Album Review: White Lunar by Nick Cave & Warren Ellis
Great, Based on 5 Critics
Drowned In Sound - 80 Based on rating 8/10
As long-term working partnerships go, Nick Cave and Warren Ellis have had a particularly fruitful one – 15 years is a long time to go on making music as frequently brilliant as the material that emerges from their prolific studio. More impressively, their output is showing no outward indication of the ravages of time. There’s certainly nary a sign of middle aged brewers’ droop from Messrs.
If there is such a thing as “method composing”, Nick Cave and Warren Ellis are surely amongst practice’s most accomplished followers. Here’s a statistic: of the duo’s film scores from the last four or five years there are no less than three movies which concern characters with a preponderance of facial hair. They are, in order, 2005’s The Proposition (a film for which Cave also wrote the screenplay), 2007’s The Assassination of Jesse James by the Coward Robert Ford, and 2009’s The Road.
The soundtrack is a curious artform. Where most other art is in some way primary, an experience of its own, an original film score is secondary-- it serves something larger. For this reason, a lot of soundtrack music doesn't stand on its own absent the film. It simply isn't meant to do that. Nick ….
When you drive down a long stretch of highway, hot and endless, you might be able to convince yourself that there may be no end in sight. You could even forget where the journey began. The two-disc White Lunar gives you that feel: an endless road that doesn’t offer resolution. Perhaps it wasn’t meant to.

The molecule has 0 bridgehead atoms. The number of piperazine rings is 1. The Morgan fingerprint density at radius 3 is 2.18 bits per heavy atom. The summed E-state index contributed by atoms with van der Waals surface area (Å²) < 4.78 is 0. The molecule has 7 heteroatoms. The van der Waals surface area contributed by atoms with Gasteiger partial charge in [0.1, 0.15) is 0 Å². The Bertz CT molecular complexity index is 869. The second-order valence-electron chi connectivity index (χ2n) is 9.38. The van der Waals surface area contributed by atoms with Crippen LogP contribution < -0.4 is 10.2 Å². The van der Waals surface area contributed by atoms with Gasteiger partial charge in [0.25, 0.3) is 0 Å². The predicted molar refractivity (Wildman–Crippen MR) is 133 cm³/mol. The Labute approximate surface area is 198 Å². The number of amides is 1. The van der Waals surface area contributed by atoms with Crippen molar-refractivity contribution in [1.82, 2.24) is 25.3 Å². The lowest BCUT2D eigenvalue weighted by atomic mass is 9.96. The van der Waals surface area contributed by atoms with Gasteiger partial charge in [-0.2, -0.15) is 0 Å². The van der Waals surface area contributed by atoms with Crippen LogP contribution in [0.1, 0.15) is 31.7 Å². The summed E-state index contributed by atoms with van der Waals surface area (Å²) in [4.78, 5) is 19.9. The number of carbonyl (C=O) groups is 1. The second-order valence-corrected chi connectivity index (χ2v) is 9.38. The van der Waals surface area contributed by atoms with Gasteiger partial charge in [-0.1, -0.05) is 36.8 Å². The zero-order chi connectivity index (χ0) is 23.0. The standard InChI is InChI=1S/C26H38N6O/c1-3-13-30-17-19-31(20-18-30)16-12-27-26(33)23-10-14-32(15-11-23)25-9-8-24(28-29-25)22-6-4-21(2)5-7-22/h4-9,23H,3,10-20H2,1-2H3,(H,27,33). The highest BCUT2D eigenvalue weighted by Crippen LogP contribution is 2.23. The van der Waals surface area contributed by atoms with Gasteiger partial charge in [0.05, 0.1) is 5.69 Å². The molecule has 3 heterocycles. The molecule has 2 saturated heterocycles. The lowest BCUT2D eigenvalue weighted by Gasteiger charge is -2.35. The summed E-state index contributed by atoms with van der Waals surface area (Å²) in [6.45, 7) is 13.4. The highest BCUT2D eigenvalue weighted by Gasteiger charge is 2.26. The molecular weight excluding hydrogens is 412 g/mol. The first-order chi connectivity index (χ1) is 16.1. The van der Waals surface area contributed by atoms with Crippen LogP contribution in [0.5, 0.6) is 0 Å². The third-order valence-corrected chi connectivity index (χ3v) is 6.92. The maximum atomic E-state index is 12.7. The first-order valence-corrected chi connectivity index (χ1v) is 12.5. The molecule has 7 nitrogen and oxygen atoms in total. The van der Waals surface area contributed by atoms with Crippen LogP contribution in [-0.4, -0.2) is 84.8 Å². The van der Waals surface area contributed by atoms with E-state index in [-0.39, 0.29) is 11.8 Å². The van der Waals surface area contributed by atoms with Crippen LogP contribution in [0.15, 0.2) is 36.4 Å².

With a shared connection to Australian melancholy and melodrama (as well as being susceptible to ill-advised facial hair and drug-addiction) it was perhaps inevitable that Dirty Three lynchpin Warren Ellis would eventually become Nick Cave’s (red) right hand man, especially when veteran Bad Seeds Mick Harvey and Blixa Bargeld quit their chief supporting lieutenant roles in recent years. Besides taking on more multi-instrumentalist and co-writing duties within Cave’s Bad Seeds, Ellis has also played with Cave on his semi-solo tours, become a co-conspirator in sleaze-rocking side-project Grinderman and helped to stockpile an Aladdin’s Cave of film soundtrack material. It’s the latter comradely pursuits that this new 2CD compilation attempts to put into a comfortable package for those who just can’t get enough from the twosome, or need a roadmap to understand where it leads into their better-known works; which it just about succeeds in doing.